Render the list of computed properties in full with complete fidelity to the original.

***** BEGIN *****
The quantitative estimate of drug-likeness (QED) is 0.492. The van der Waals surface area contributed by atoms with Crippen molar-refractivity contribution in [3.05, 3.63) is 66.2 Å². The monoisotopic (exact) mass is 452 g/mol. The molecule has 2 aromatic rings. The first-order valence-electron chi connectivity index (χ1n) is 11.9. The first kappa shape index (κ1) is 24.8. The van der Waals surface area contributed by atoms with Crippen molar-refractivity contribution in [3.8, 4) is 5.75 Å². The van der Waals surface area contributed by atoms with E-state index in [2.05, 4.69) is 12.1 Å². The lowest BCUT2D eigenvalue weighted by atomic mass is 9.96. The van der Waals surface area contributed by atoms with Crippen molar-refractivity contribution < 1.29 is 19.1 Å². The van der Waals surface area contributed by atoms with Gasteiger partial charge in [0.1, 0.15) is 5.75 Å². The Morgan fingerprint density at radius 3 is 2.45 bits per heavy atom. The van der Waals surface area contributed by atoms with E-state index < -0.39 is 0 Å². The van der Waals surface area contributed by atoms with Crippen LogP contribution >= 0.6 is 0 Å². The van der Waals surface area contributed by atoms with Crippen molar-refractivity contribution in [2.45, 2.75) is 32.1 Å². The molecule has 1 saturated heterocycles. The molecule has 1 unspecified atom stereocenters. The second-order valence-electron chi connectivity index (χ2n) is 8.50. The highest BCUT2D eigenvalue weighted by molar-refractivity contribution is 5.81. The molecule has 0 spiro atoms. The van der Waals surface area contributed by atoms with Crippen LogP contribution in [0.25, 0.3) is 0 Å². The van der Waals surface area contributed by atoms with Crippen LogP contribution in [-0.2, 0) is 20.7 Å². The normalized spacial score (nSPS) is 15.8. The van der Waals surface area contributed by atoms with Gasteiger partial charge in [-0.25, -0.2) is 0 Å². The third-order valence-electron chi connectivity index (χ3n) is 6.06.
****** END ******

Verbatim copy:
The quantitative estimate of drug-likeness (QED) is 0.492. The van der Waals surface area contributed by atoms with Crippen molar-refractivity contribution in [3.05, 3.63) is 66.2 Å². The monoisotopic (exact) mass is 452 g/mol. The molecule has 2 aromatic rings. The first-order valence-electron chi connectivity index (χ1n) is 11.9. The first kappa shape index (κ1) is 24.8. The van der Waals surface area contributed by atoms with Crippen molar-refractivity contribution in [3.8, 4) is 5.75 Å². The van der Waals surface area contributed by atoms with E-state index in [2.05, 4.69) is 12.1 Å². The lowest BCUT2D eigenvalue weighted by atomic mass is 9.96. The van der Waals surface area contributed by atoms with Crippen molar-refractivity contribution < 1.29 is 19.1 Å². The van der Waals surface area contributed by atoms with Gasteiger partial charge in [0.1, 0.15) is 5.75 Å². The Morgan fingerprint density at radius 3 is 2.45 bits per heavy atom. The van der Waals surface area contributed by atoms with E-state index < -0.39 is 0 Å². The van der Waals surface area contributed by atoms with Crippen LogP contribution >= 0.6 is 0 Å². The van der Waals surface area contributed by atoms with Crippen molar-refractivity contribution in [2.45, 2.75) is 32.1 Å². The molecule has 1 saturated heterocycles. The molecule has 1 unspecified atom stereocenters. The second-order valence-electron chi connectivity index (χ2n) is 8.50. The highest BCUT2D eigenvalue weighted by molar-refractivity contribution is 5.81. The molecule has 0 spiro atoms. The van der Waals surface area contributed by atoms with Crippen LogP contribution in [0.25, 0.3) is 0 Å². The van der Waals surface area contributed by atoms with Crippen LogP contribution in [-0.2, 0) is 20.7 Å². The normalized spacial score (nSPS) is 15.8. The van der Waals surface area contributed by atoms with Gasteiger partial charge in [-0.25, -0.2) is 0 Å². The third-order valence-electron chi connectivity index (χ3n) is 6.06.